The Trojan Club of the San Gabriel Valley held its signature event Wednesday night, as emcee and former USC quarterback Shane Foley presented the Jess Hill Memorial Award to Jake Olson.
SGV TAF President Sean Kennally began the proceedings with a heartfelt message about the passing of WeAreSC founder Garry Paskwietz, who was a regular speaker at these events. Lizelle Brandt and I were able to say a few words regarding Garry and the future of WeAreSC, and expressed our hope that the relationship between the two entities continues to be a strong one.
Olson took the stage next and he simply has a way of lighting up a room, and Wednesday was no different. Joined onstage by USC assistant coach John Baxter, Olson captivated his audience. After Baxter finished his introduction by mentioning that Olson missed some classes while at USC, Olson was quick to jump in.
“The first day we met, I told him I had class,” Olson said. “But he just kept talking. An hour and half later, he’s still talking and it was too late to go.”
That might have been the only misstep for Olson while at USC, as the story of a blind long snapper walking onto the USC football team has blossomed into so much more.
Baxter said when he arrived back at USC, he and Jake sat down and Baxter said the two of them were going to “figure this out together.”
“It’s been completely rewarding for me,” he said, finishing his speech by saying, “Jake Olson is my idol.”
Olson shared stories about his long snaps against Western Michigan and Oregon State over the past two years, saying that a defensive or special teams touchdown is pretty much a worst-case scenario for a long snapper, since there is no time to get warmed up on the sideline as an offense slowly drives down the field, into the redzone, and ultimately into the endzone.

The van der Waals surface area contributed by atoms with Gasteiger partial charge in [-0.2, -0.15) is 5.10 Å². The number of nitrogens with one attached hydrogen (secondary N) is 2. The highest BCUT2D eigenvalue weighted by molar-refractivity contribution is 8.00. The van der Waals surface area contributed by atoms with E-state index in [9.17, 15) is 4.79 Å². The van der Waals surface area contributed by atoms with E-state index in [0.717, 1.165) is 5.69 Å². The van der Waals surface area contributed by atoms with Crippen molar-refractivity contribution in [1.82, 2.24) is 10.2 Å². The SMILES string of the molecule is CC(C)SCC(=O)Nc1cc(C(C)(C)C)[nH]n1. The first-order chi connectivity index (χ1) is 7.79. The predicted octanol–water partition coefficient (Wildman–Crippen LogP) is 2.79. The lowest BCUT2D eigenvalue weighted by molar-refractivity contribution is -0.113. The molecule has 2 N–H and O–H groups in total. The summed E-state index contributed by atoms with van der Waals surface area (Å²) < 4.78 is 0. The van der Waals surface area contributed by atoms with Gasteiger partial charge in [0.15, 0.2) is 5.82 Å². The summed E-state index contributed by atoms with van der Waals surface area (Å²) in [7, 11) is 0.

Olson said he was relieved when head coach Clay Helton took a timeout after Marvell Tell’s interception return touchdown, because he was able to get two quick snaps in to warm up.
Baxter remembered the moment, saying he doesn’t embrace words such as afraid, or scared, or worried. But he will use the word concerned on occasion.
“I’ve never been more concerned before a snap in my life,” he said. “Because I knew how hard this kid worked to get there.”
One year later, Olson was called in to snap against Oregon State, though he almost didn’t hear it.
“I heard someone say to me, ‘If we score, you’re going in,’ only the ‘going in’ part was drowned out by the crowd cheering for Matt Fink’s 52-yard touchdown run.”
Again, with little time to prepare, Olson was called upon and delivered a strike.
As for what comes next, Olson said he is looking forward to a number of projects after signing with United Talent Agency, including TV, books, and “maybe a movie down the road.” Of course, that’s not before joking about his immediate next occupation.
“I guess we can tell them now Baxter,” Olson said, turning to USC’s special teams coordinator and tight ends coach. “I’ve been named the new special teams coordinator at USC.”
Olson will participate in USC’s pro day on March 20, performing in the bench press and using it to raise money for cancer research.
After that, he’s looking forward to working with his foundation, golfing, and doing his aforementioned projects.
“It’s not really what, it’s what first,” Olson said of his future plans.
Former USC basketball player Desmon Farmer also took the stage during the night for a “Where Are They Now?” segment. Farmer is currently participating in the Big 3 basketball league, featuring a number of former professional players, and teamed up with fellow former Trojan Brian Scalabrine.
But Farmer believes his future lies in coaching. He said he wanted to get into coaching girls middle school and high school basketball because he is passionate about teaching the fundamentals of the game, and believes girls can be more coachable at that age. He’s coached at an AAU program and sent 20 girls to college with scholarships, and recently he has been fielding college coaching offers. But without a degree, he’s been unable to accept those positions.
But now, just two classes away from a degree in sociology, Farmer hopes to be able to get back on the USC sidelines as a coach in the near future.